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  • Written by Cherine Fahd, Director Photography, School of Design, University of Technology Sydney

Review: Lady Tabouli, directed by Dino Dimitriadis, National Theatre of Parramatta for Sydney Festival

In Australia in 2020, it’s hard to think homosexuality is still viewed as a sin and a lifestyle choice, but it is. With marriage equality and visibility and activism of the LGBTQI community, especially in inner city Sydney where I live, some claim homosexuality is no longer taboo.

But being part of the Lebanese community, I also know this is far from reality.

Lady Tabouli is a powerful dramatic comedy, written by James Elazzi, confronting the taboo of male homosexuality in the Lebanese Maronite community in Australia.

After breaking off his engagement, Danny (Antony Makhlouf) comes out to his family against the backdrop of a momentous family event – the christening of Danny’s 8-month-old nephew.

A story of tradition

The pressure cooker of the christening exposes desires familiar to migrant families. Danny’s sister Josephine (Nisrine Amine) and his mother Dana (Deborah Galanos) care only for the family’s reputation, keeping busy with beauty regimes, food preparation and housework. They are desperate to appear respectable and devout.

In traditional Lebanese families, boys are revered as kings carrying forth the family name. When Danny comes out, his family want only to deny it.

They suggest it’s just a phase, an illness, a disease, a sin – and a choice he can reverse.

I recall travelling to Lebanon in 1999 and having a conversation with my devout Christian cousin about the fantastic gay bars I had been to in Beirut. She quickly denied my story saying “there are no gay bars in Beirut.”

“We don’t have gays in Lebanon,” she said. Uncomfortably, I laughed. If there were no gays in Lebanon, then who had I been partying with for the last three months?

Denial of homosexuality is also common in the Australian Lebanese community. Homosexuality is difficult to accept in light of traditional family values and religious conservatism. If it does exist it is hidden as a shameful family secret.

Lady Tabouli captures too-familiar family tensions. Robert Catto/National Theatre of Parramatta

“We weren’t brought up like this!” Danny’s sister shouts.

“I will never accept this choice!” his mother screams.

His uncle declares: “Dana will never accept her son is a fucking poofter.”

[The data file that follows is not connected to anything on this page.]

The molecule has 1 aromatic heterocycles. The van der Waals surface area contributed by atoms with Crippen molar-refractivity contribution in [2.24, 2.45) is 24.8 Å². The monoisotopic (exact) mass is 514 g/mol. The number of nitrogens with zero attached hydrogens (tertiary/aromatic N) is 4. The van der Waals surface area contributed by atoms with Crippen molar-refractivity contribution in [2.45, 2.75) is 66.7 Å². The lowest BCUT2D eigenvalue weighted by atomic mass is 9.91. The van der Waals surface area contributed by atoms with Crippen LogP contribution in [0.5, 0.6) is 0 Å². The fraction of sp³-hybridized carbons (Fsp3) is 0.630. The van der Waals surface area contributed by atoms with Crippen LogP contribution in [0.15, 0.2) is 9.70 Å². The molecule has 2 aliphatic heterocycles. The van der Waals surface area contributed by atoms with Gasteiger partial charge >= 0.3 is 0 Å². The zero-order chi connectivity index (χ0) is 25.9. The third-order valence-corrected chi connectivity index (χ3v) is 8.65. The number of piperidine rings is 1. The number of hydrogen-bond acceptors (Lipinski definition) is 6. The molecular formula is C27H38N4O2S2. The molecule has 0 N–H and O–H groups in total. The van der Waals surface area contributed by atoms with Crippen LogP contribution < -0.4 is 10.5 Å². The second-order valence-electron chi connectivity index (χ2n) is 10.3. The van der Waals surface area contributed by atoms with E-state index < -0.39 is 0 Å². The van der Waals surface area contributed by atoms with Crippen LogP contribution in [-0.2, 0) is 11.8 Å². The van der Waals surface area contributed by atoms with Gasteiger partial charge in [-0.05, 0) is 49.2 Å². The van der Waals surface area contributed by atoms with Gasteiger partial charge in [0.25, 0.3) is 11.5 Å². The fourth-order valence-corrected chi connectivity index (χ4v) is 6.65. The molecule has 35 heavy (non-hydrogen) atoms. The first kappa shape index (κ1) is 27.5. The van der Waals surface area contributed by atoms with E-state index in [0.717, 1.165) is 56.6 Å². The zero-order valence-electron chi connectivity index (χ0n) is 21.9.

As Lady Tabouli makes explicit: the worst that can happen to a mother is finding out her son is a poofter.

The heart of the family

When reading the press blurb, I thought: here is another cliche story about growing up Lebanese in Australia. Initially, the performance tracked along predictable lines, with in-jokes that Lebanese Australians laughed knowingly at.

Set in the heart of the family home – the kitchen – Jonathan Hindmarsh’s design clutters the stage with all the accoutrements of Lebanese-Maronite family life: the olive oil pourer, the water jug brik, a statue of the Virgin Mary.

Director Dino Dimitriadis captures the intricacies of this family life. While the mother blesses the house with incense and holy water, the adult kids eat tabouli for breakfast. Everyone yells over each other, and the routine yallah is proclaimed at the end of each statement.

As the play progresses, nuanced details emerge. Social codes and familial obligation begin to erupt. The performance of gender, sexuality and devotion to God have rules and each member of the family (and the Arabic audience) knows implicitly what they are.

And still, Danny feels the need to be authentic and reveal his sexuality. It is a story that will be familiar to many. Lady Tabouli has received support from the Arabic queer community, visualising the suffering queer Arabs experience in what are otherwise the most loving of families.

Lady Tabouli ‘made me laugh to see myself and my family mirrored in the gestures and anecdotes, but it also made me angry’. Robert Catto/National Theatre of Parramatta

There is a universal story here which reaches beyond the Lebanese community to talk to all experiences of the personal, intimate, and familial.

Lebanese families pride themselves on loyalty and togetherness. Our overt expressions of affection and love characterise us as a community with strong familial attachment. With so much love, it is difficult to imagine rejection. It is this paradox Danny and his family contend with. The pain that comes with not being accepted for who you are by the people you love the most and who love you the most.

Lady Tabouli is hard. It made me laugh to see myself and my family mirrored in the gestures and anecdotes, but it also made me angry.

This is a play about suffocating expectations. About the ways we love each other. But also the ways we expect each other to play by the rules. The rules are unwritten but are known. They are the rules of God, of the church, of the village, the community and the gossips.

But brave Danny doesn’t care. Or rather: he cares too much for himself and future generations.

We know secrets can be dangerous and hiding sexuality leads to increased rates of depression, anxiety and suicide. In Lady Tabouli, the problem is not Danny and his coming out. The problem is the family, the community and their denial and inability to accept and understand their son’s sexuality is in fact not his death – but his becoming.

Lady Tabouli runs until January 18

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